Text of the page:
Last year, an article in The Atlantic called for an amnesty for past wrongs done surrounding COVID. Both the article and some of the responses to it were problematic and raised issues of what is right apology, forgiveness, and accountability as I noted.
Now, I am glad to see COVID and its aftermath has prompted a much better example of what apology and accountability should look like. A week ago, Newsweek published an opinion piece from a medical student named Kevin Bass. It began:
As a medical student and researcher, I staunchly supported the efforts of the public health authorities when it came to COVID-19. I believed that the authorities responded to the largest public health crisis of our lives with compassion, diligence, and scientific expertise. I was with them when they called for lockdowns, vaccines, and boosters.
I was wrong. We in the scientific community were wrong. And it cost lives.
The rest of his piece is even more of an eye-opener, not so much for what he admits – what he admits has become obvious to many – but for his honesty in an area where dishonesty has become the norm. He followed this up with an appearance on last night’s Tucker Carlson Tonight (16 minutes in).
I do not know the religion or politics of Kevin Bass. He might be profoundly mistaken about a lot beyond COVID for all I know. Nonetheless he shows us how to apologize and be accountable.
Bass takes ownership of his role in wrongdoing. He says clearly “I was wrong” before saying, “we were wrong.” He is doggedly complete in apologizing. Lesser men apologize for lesser wrong to distract from greater wrong. Not Bass. He apologized for misleading the public, smearing disagreement, suppressing free speech, suppressing science even, violating the rights and “the autonomy of those who would be most negatively impacted by our policies: the poor, the working class, small business owners, Blacks and Latinos, and children.” He also apologized for wrong motives and arrogant attitudes behind the misdeeds.
This is what fully confessing sin “in thought, word, and deed” looks like.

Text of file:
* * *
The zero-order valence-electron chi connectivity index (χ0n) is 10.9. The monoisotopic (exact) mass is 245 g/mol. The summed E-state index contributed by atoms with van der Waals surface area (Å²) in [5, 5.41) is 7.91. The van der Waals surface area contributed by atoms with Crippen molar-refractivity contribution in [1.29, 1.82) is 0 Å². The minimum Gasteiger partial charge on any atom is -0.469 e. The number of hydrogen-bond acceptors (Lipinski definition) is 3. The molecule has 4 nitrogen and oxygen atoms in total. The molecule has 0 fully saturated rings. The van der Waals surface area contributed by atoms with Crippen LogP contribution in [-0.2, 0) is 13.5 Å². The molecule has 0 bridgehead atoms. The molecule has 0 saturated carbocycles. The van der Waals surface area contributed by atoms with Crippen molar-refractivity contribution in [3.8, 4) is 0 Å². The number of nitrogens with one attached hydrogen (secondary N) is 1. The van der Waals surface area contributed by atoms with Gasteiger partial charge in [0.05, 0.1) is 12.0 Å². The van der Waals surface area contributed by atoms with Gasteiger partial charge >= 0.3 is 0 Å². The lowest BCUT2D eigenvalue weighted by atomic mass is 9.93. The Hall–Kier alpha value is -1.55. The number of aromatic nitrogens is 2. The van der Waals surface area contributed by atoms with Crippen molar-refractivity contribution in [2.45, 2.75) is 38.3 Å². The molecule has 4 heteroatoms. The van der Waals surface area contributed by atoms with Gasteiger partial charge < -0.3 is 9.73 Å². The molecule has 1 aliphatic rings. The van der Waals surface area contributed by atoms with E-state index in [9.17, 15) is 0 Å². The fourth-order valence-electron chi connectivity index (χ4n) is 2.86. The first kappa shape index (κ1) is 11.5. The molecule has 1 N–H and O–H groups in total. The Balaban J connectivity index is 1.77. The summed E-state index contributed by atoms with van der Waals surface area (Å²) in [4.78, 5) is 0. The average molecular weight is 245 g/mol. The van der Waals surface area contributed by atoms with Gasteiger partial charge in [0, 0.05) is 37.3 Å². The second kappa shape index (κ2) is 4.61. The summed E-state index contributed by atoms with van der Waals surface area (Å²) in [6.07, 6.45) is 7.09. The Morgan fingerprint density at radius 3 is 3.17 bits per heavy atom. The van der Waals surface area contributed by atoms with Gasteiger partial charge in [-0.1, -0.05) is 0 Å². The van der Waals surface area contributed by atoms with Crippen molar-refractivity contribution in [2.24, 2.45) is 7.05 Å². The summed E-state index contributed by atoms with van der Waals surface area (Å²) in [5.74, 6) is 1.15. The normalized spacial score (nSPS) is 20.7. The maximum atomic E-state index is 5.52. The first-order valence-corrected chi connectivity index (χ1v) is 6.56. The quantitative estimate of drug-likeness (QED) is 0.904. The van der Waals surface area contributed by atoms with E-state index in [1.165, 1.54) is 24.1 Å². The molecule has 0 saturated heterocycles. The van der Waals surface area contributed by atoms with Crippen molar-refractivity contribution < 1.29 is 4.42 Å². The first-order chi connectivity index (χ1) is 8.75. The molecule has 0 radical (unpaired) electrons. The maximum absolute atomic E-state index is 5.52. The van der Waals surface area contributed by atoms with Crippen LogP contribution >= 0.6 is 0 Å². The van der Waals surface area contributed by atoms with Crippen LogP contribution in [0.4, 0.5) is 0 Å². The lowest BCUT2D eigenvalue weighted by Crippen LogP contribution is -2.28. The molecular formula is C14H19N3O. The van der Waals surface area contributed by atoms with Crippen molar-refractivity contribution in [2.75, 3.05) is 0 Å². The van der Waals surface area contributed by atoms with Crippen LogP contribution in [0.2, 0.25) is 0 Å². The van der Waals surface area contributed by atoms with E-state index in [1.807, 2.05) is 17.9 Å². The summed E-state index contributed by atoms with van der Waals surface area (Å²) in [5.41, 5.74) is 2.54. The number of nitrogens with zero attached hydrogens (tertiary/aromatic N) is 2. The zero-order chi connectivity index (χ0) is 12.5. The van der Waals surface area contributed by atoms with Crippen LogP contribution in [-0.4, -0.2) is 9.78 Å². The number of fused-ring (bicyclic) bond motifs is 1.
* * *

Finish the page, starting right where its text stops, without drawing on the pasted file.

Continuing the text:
But that’s not all. He also owned up to the consequences of COVID wrongdoing from the medical establishment. He immediately confesses, “It cost lives.” Later he adds:
We have witnessed a massive and ongoing loss of life in America due to distrust of vaccines and the healthcare system; a massive concentration in wealth by already wealthy elites; a rise in suicides and gun violence especially among the poor; a near-doubling of the rate of depression and anxiety disorders especially among the young; a catastrophic loss of educational attainment among already disadvantaged children; and among those most vulnerable, a massive loss of trust in healthcare, science, scientific authorities, and political leaders more broadly.
Further, Bass apologizes not to reduce risk or cost to himself. No, his apology risks his career as there is no telling how many powerful people in the medical establishment do not appreciate his apology. And remember he is no tenured professor; he is a med student. His apology may turn out to be costly. But he made it anyway.
Bass also takes ownership of his responsibility to make things right as best he can. It’s one reason he wrote the article:
My motivation for writing this is simple: It’s clear to me that for public trust to be restored in science, scientists should publicly discuss what went right and what went wrong during the pandemic, and where we could have done better.
Here and elsewhere he urges those who also participated in the wrongdoing to own up to it also . . . which is sure to make him popular.
As we approach Lent and should be getting ready to be “worthily lamenting our sins,” Kevin Bass shows us how to do it with an apology that is honest, complete and costly, that includes motives, not just surface sins, and that includes the consequences of our sins as well. This is what a good apology, a good confession of sin looks like.
And I don’t think he’s even Anglican!
We will not begin to comprehend the Good News of Jesus Christ defeating sin and death for us and offering us His forgiveness until we comprehend and own up to the Bad News of our sin, of all our sin. That’s one good reason for Lent, by the way.
None of us can even do that perfectly — we are so sinful, we are even bad at confessing sin! But considering this example of Kevin Bass just might be a good start.